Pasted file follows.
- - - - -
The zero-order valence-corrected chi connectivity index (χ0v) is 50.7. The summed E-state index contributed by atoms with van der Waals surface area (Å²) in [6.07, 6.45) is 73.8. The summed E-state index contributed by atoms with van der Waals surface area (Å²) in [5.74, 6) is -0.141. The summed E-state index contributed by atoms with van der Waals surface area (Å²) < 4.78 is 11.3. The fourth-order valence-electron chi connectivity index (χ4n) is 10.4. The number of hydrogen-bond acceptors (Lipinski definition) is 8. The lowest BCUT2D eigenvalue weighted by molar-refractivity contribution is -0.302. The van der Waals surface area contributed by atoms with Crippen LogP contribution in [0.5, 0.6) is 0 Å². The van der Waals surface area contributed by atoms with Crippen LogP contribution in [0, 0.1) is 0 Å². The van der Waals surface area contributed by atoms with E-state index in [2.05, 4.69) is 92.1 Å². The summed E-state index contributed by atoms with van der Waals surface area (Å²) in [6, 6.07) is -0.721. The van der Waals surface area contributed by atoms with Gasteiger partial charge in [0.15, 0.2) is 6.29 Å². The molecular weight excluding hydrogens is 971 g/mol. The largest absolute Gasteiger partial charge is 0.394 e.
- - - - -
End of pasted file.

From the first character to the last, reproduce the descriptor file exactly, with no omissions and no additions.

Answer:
The zero-order valence-corrected chi connectivity index (χ0v) is 50.7. The summed E-state index contributed by atoms with van der Waals surface area (Å²) in [6.07, 6.45) is 73.8. The summed E-state index contributed by atoms with van der Waals surface area (Å²) in [5.74, 6) is -0.141. The summed E-state index contributed by atoms with van der Waals surface area (Å²) < 4.78 is 11.3. The fourth-order valence-electron chi connectivity index (χ4n) is 10.4. The number of hydrogen-bond acceptors (Lipinski definition) is 8. The lowest BCUT2D eigenvalue weighted by molar-refractivity contribution is -0.302. The van der Waals surface area contributed by atoms with Crippen LogP contribution in [0.5, 0.6) is 0 Å². The van der Waals surface area contributed by atoms with Crippen LogP contribution in [0, 0.1) is 0 Å². The van der Waals surface area contributed by atoms with E-state index in [2.05, 4.69) is 92.1 Å². The summed E-state index contributed by atoms with van der Waals surface area (Å²) in [6, 6.07) is -0.721. The van der Waals surface area contributed by atoms with Gasteiger partial charge in [0.15, 0.2) is 6.29 Å². The molecular weight excluding hydrogens is 971 g/mol. The largest absolute Gasteiger partial charge is 0.394 e.